YEAR IN FILM: The year hyperreal cinema of the combat zone replaced pedestrian politicking
Similarly, Bigelow's film pivots on the saga of American IED fatalities in Iraq, but celebrates as heroes morally dubious outlaws playing in the postmodern desert of the real. Locker's insidious epigram, "The rush of battle is a potent and often lethal addiction, for war is a drug" — lifted from Chris Hedges' War is a Force That Gives Us Meaning — sums up a picture that is as much about the sensory pleasures of combat as its horrific ugliness. While Bigelow turns to the hard-boiled Americana of Samuel Fuller and Howard Hawks for her inspiration, she has translated them through what French cultural theorist Paul Virilio might term "dromocratic" consciousness, where traditional cinematic politics have disappeared and been replaced with a hyperreal "logistics of perception."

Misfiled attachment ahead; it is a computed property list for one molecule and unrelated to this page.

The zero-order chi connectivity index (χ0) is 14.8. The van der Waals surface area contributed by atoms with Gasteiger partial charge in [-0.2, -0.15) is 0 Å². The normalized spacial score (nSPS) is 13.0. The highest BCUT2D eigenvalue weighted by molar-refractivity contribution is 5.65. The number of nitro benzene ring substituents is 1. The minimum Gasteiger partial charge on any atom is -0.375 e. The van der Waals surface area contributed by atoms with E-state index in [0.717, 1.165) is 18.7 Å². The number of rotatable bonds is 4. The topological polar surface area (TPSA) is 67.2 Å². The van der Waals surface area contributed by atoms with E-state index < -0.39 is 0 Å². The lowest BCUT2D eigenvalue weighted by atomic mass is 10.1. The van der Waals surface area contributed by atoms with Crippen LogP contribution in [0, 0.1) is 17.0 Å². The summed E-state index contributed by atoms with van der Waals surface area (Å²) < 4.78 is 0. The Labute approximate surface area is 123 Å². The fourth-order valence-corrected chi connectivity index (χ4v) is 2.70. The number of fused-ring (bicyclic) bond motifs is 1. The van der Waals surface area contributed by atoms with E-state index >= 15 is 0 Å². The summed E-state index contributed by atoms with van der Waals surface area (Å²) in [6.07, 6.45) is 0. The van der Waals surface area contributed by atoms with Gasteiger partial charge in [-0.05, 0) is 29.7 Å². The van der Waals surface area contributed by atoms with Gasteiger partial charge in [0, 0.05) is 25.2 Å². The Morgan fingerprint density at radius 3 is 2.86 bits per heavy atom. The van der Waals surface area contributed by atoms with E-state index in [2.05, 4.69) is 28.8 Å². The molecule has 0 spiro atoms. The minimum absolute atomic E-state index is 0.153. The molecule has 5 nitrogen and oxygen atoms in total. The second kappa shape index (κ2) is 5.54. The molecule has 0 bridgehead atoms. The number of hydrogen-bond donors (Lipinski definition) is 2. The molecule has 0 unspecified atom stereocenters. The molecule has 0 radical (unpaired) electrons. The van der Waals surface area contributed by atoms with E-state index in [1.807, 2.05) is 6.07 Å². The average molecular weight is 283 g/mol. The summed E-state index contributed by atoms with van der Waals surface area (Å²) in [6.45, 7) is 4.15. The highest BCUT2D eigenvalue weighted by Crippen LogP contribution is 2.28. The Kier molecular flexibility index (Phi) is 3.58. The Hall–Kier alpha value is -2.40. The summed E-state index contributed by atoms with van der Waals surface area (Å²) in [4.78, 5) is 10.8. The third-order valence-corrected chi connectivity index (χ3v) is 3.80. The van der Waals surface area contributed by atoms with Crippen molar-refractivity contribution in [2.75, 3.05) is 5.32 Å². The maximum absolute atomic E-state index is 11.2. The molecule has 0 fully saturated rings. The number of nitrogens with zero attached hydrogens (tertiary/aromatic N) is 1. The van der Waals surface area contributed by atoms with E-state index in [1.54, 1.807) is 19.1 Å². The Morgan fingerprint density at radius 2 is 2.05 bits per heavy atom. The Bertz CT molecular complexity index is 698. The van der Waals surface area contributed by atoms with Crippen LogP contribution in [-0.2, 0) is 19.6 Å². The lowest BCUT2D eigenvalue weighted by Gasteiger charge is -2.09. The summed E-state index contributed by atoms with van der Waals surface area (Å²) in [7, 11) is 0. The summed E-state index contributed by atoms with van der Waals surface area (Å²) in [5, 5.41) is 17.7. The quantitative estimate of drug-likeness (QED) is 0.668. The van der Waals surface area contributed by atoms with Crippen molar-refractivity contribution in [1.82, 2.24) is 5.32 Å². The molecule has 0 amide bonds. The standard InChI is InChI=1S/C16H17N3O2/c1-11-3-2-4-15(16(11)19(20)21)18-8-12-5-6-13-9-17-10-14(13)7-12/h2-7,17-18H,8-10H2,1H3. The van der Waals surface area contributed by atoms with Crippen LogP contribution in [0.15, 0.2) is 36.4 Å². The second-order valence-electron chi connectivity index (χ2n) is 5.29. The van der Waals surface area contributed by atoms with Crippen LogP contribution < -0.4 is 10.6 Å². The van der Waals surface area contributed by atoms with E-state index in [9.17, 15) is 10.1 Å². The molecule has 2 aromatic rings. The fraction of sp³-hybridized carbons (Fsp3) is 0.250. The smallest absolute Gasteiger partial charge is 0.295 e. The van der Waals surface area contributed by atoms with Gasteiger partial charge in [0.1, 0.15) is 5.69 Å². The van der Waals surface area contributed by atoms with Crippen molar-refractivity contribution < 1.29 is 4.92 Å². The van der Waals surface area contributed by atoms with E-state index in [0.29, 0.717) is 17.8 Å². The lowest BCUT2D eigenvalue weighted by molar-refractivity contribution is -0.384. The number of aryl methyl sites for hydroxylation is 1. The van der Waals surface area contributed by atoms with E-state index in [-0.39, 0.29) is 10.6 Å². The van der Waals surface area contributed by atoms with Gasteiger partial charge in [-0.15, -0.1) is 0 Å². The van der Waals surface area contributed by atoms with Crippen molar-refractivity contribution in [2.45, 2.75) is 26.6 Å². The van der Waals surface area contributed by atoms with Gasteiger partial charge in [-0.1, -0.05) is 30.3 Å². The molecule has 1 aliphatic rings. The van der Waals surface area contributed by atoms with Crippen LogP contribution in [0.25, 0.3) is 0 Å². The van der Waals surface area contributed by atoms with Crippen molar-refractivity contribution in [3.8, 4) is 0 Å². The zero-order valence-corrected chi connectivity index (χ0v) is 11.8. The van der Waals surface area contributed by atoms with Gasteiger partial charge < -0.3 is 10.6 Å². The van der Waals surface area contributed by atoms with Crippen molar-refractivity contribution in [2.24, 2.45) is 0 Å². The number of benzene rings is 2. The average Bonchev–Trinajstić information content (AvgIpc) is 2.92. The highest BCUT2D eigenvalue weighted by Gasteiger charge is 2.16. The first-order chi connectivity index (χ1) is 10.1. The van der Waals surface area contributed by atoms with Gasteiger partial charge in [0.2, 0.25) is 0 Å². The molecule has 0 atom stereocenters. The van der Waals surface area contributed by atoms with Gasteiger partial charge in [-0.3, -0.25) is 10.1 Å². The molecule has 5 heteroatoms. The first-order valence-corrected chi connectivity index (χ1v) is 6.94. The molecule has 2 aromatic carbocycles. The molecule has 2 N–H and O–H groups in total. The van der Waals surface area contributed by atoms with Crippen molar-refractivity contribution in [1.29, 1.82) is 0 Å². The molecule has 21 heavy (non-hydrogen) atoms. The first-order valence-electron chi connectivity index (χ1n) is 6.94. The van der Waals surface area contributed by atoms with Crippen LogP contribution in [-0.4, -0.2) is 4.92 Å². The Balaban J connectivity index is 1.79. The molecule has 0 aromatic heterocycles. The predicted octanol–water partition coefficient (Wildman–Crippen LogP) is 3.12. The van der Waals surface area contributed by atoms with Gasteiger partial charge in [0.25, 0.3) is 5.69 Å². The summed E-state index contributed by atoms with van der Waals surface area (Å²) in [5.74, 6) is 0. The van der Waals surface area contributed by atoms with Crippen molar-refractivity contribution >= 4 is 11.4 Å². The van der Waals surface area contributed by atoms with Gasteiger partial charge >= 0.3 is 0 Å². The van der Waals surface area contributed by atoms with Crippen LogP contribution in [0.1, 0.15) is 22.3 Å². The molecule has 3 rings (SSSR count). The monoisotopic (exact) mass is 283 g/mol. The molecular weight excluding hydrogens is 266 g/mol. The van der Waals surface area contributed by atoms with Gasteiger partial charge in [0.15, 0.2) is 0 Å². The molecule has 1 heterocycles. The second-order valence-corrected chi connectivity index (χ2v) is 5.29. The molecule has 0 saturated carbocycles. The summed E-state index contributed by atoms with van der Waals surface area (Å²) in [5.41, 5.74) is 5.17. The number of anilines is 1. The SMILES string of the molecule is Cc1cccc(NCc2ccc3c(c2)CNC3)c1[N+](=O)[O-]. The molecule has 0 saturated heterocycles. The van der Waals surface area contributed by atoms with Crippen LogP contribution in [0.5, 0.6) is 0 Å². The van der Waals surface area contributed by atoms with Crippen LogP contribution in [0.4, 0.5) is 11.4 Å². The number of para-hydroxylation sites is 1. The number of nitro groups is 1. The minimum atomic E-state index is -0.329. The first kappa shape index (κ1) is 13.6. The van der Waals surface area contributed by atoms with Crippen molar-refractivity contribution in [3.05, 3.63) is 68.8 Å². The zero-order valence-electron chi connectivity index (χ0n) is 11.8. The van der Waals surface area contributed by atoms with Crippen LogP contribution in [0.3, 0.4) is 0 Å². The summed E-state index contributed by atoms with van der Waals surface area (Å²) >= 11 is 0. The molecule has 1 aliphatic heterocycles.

The result is an apolitical pleasure dome of sensory overload; guns become canons, explosions appear as living sculpture, urban war zones are makeshift playgrounds. Like Inglourious Basterds, The Hurt Locker delights in its own ethical and political vacuum, generating fantasies of immolation without sourcing it as either a psychological grotesque (e.g. PTSD) or an ideological other (i.e. Nazis or Iraqis). When the IED experts finally reach the end of their tour, the tedious suburban lives that await them are a pathetic denouement. Is it possible, Bigelow seems to muse, that the real American dream lies on the battlefield and not the home front?